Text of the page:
Honor can be both individual and collective, as I said. And civic honor takes both forms. The individual form is a kind of honor due from citizens of a state to one another. It is governed by social codes associated with the political life of a nation: that is what makes it civic. And it plays a crucial role in moving citizens to do many of the things that are necessary if a society, and particularly a democratic society, is to function.
The core of this individual civic honor is quite simple: we think of people who make special contributions to civic life as worthy of the respect of their fellow citizens. We display that respect by treating them in ways that show our positive regard for them. When I see people from my district at the voting booth, we look at each other with the respect of people who know they are voluntarily doing something important together. Here is another, perhaps equally American, example: quite often, as I pass through an American airport, I will hear someone say to a member of the US armed forces travelling in uniform, “Thank you for your service.” We are grateful, in a country with a volunteer military, for those who offer to serve. This expression of gratitude honors that service; treats it, that is, as making the soldier or sailor or marine or airman worthy of our respect. Such routine moments of recognition are part of the everyday experience of civic honor in a modern democracy, as are the corresponding moments of civic shame. They are part of how individual honor works to shape our political lives.
But collective honor matters greatly for civic life, too. Consider this simple example: many left-wing critics of the American government in the 1950s were subjected to harassment. One of my intellectual heroes, Dr. W. E. B. Du Bois, was prosecuted (unsuccessfully, in the end) for being an unregistered foreign agent. A source of solace during this difficult time in his life was the support of men and women — some ordinary, some, like Albert Einstein, rather less so — not just in the United States but elsewhere. In his account of the trial, In Battle for Peace, Du Bois quoted letters of greeting from China and Russia, Israel and New Zealand, Germany and French North Africa. This sense that the world was watching had a major impact on the development of US policies on civil rights and racial justice, in part because American racism was so damaging to the country’s reputation in the ideological struggle with the Soviet Union and the communist world. American national honor played a role in ending some of the more deplorable excesses of racism.
Similarly, the campaigns for freedom of expression and association conducted by the Independent Chinese PEN Center (ICPC) in recent years have been supported by the work of a great network of PEN Centers around the world, which were active, among other things, in nominating Liu Xiaobo, one of the ICPC’s former presidents, for the Nobel Peace Prize. Liu’s continued imprisonment damages China’s reputation in the eyes of many around the world who regard her civilization with great respect. While he remains in prison, we can hope that the fact that the world is watching explains why more of his ICPC colleagues, many of whom have been invited to “drink tea” with the authorities, still remain at large. Chinese people—including those in the government—care to be entitled to the respect of humanity. They care about their country’s honor.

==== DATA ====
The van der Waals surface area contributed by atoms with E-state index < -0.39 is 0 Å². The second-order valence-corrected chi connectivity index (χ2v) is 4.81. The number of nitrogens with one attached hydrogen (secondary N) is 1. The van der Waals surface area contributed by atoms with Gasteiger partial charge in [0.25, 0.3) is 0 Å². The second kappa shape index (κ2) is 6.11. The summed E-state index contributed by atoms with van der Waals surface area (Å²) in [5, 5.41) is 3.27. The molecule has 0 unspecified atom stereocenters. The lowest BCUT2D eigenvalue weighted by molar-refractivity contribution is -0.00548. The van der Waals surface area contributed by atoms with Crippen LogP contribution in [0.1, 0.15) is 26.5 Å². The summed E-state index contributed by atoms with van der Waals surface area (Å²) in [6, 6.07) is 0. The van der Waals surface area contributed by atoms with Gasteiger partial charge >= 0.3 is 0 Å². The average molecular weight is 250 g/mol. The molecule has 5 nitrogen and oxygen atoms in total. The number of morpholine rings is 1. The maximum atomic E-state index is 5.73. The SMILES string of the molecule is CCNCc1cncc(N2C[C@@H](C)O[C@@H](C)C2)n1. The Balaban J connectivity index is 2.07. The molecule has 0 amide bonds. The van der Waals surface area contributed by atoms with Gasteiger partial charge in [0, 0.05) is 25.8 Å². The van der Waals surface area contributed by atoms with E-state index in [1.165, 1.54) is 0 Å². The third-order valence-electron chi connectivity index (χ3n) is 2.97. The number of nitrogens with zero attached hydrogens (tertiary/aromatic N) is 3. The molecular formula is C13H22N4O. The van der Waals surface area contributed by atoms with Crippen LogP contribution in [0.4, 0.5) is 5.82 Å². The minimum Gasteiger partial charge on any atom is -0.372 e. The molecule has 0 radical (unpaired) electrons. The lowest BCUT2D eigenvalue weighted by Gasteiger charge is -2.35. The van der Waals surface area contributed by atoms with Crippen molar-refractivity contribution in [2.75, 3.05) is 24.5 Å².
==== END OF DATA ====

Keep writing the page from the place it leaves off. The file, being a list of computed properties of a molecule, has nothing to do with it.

“Chiunque cagiona la morte del coniuge, della figlia o della sorella, nell'atto in cui ne scopre la illegittima relazione carnale e nello stato d'ira determinato dall'offesa recata all'onor suo o della famiglia, è punito con la reclusione da tre a sette anni.” Art. 587 of the 1930 Italian Criminal Code, repealed by the Italian Law no. 442 of 5 August 1981.
And the associated term for something like shame: αἶσχος.
Michel de Montaigne Les Essais Livre II, Chapitre 7 http://artflx.uchicago.edu/cgi-bin/philologic/getobject.pl?c.0:3:6.montaigne. Accessed December 20 2012.
Jean O’Grady and John M. Robson (ed.) Index to Collected Works (Collected Works of John Stuart Mill Vol. 33) (Toronto: University of Toronto Press, 1991).
See, e.g., Henry Sidgwick The Methods of Ethics (London: Macmillan and Co., 1901): 30.
Michael Carr “Chinese ‘Face’ in Japanese and English (Part 1)” 人文研究 ((The Review of Liberal Arts) (Otaru: Otaru University of Commerce, August 1992) Vol. 84, 39-77. http://barrel.ih.otaru-uc.ac.jp/handle/10252/1737Accessed December 28, 2012.
David Ho argues for a distinction between honor and face, while pointing out their obvious affinities; David Yau-fai Ho “On the Concept of Face” American Journal of Sociology, Vol. 81, No. 4 (Jan., 1976): 877.
The account and some of the evidence for it is to be found in Kwame Anthony Appiah The Honor Code: How Moral Revolutions Happen (New York: W. W. Norton, 2010).
Frank Henderson Stewart Honor (Chicago: University of Chicago Press, 1994): see esp. chapter 2, and appendix 1.
Confucius The Analects in The Chinese Classics Volume 1 trans. James Legge (London: Trübner and Co, 1861): 33.
Immanuel Kant Groundwork of the Metaphysics of Morals Mary Gregor (ed.) (Cambridge: Cambridge University Press, 1997): 7.
These are the acts, which the Stoics called ἀδιάφορα (“indifferent things”), that morality neither mandates nor forbids.
Richard M. Fried Nightmare in Red: The McCarthy Era in Perspective. (New York: Oxford University Press, 1990).
David Levering Lewis W. E. B. Du Bois, 1919-1963: The Fight for Equality and the American Century (New York: Henry Holt, 2001): Chapter 14.
W. E. B. Du Bois In Battle for Peace: The Story of my 83rd Birthday (New York: Oxford University Press, 2007): 131-133.
Mary L. Dudziak Cold War Civil Rights: Race and the Image of American Democracy (Princeton: Princeton University Press, 2011).
“Why I nominated Liu Xiaobo,” in Foreign Policy, Friday October 10 2010 http://www.foreignpolicy.com/articles/2010/10/08/why_i_nominated_liu_xiaobo Accessed December 20 2012.
“‘Drinking tea’ refers to the widespread practice by the Domestic Security Department police and other authorities of inviting citizens who have been engaged in subversive behaviors to “tea,” where they are interrogated about their political activities and warned against further involvement. One who has been compelled to attend these tea sessions is said to have ‘been tea-drinked.’” “Drink Tea” China Digital Times http://chinadigitaltimes.net/space/Drink_tea. Accessed December 30 2012.